With this in mind, pediatricians and other professionals should think about whether obese kids would be better off in the custody of child protective services, the experts write. There are anecdotal reports of dramatic weight loss by kids in foster care, though there are no long-term studies showing that removing obese children from their families results in weight loss. (In fact, one study of 106 British children placed in foster care found that 38 of them became overweight after they joined the foster system.)
Obesity alone isn’t sufficient to warrant a call to child welfare officials, according to the experts. Nor is a kid’s failure to lose weight after being counseled to do so, they added. Even families that put a lot of effort into helping a child shed extra pounds don’t necessarily succeed. But parents who don’t at least try to help their kids should be viewed with suspicion, according to the paper.
“Parental behaviors of concern include consistently failing to attend appointments, refusing to engage with various professionals or with weight management initiatives, or actively subverting weight management initiatives,” the experts wrote. “Clear objective evidence of this behavior over a sustained period is required.”
Researchers should gather hard data on whether children gain or lose weight during time spent in foster care, they wrote. In the meantime, they added, guidelines should be drafted to help professionals decide when to intervene on behalf of obese kids.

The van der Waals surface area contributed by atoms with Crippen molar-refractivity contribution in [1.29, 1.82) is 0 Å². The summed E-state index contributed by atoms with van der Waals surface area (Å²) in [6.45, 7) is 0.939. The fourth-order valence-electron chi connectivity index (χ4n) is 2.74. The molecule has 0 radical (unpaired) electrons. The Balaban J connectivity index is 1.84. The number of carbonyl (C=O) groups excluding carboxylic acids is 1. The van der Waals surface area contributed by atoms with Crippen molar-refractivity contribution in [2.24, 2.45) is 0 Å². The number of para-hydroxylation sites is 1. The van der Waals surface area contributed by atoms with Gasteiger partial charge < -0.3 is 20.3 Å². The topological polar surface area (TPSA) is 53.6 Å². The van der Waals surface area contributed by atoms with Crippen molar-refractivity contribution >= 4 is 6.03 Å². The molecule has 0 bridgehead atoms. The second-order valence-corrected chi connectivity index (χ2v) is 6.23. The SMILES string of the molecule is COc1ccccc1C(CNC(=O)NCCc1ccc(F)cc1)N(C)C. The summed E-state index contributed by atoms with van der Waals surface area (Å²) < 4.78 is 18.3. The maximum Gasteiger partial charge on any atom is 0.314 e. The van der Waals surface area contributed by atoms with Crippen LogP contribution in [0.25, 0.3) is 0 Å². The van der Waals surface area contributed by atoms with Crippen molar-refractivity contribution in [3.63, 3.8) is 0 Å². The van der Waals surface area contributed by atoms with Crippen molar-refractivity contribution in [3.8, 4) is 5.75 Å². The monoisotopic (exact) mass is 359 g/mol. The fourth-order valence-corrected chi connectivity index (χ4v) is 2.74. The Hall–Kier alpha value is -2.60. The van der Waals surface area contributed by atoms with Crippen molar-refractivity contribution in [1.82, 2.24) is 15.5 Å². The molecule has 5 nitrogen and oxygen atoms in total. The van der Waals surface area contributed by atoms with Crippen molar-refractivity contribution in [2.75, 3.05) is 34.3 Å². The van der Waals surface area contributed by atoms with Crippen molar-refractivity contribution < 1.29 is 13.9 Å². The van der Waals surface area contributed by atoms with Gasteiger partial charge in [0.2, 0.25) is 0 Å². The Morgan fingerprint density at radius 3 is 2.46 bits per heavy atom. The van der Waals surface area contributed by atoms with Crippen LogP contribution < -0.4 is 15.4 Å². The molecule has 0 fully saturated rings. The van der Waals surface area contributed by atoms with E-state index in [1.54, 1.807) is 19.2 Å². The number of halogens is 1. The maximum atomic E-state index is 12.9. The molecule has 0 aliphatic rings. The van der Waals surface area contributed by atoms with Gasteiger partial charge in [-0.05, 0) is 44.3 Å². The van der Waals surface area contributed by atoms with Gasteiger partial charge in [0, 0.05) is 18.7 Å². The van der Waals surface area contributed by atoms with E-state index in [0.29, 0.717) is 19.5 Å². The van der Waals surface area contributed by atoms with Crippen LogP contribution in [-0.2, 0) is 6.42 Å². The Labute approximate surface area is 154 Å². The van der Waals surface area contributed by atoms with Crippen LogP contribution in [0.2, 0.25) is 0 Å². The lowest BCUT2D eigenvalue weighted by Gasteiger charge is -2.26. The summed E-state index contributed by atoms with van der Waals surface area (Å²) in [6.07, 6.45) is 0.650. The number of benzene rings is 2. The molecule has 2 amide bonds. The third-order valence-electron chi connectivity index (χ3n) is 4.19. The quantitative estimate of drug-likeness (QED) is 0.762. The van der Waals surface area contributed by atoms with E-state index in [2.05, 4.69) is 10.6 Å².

New Scientist makes things up
New Scientist has published a rather remarkable leader to go alongside its interview of Phil Jones:
For years, ruthless climate sceptics have harassed scientists, drowning them in freedom of information requests and subjecting them to vicious personal attacks. Climategate was merely the public face of this insurgent war. In that hostile climate, some scientists fired off personal emails that occasionally lacked decorum. The CRU accepts this. When will their opponents apologise for their own excesses?
It would be interesting to see whether the leader writer at New Scientist can explain from where they got the idea that CRU had drowned under FoI requests. This was not the finding of the inquiries. The Information Commissioner specifically told the Parliamentary Inquiry that the level of FoI requests was nothing out of the ordinary:
I am also bound to say that I think a figure of around 60 [requests] has been mentioned. That does not strike me as being an absolutely huge number…I do recall one example—I think it involved Birmingham City Council—where an individual made about 200 requests about a particular allotment site in Birmingham and how that was being developed.
I’d like to invite whoever it is that wrote this column to provide some backing for their claim – perhaps someone who is registered at the New Scientist website can pass the invitation on.
“New evidence” of global warming is just a new cherrypick
Compiled by old frauds. For a start, they left out of their dataset the most accurate climate record of all: The satellite data. You’ll never guess why! Below is the DT report, with further comments at the foot of it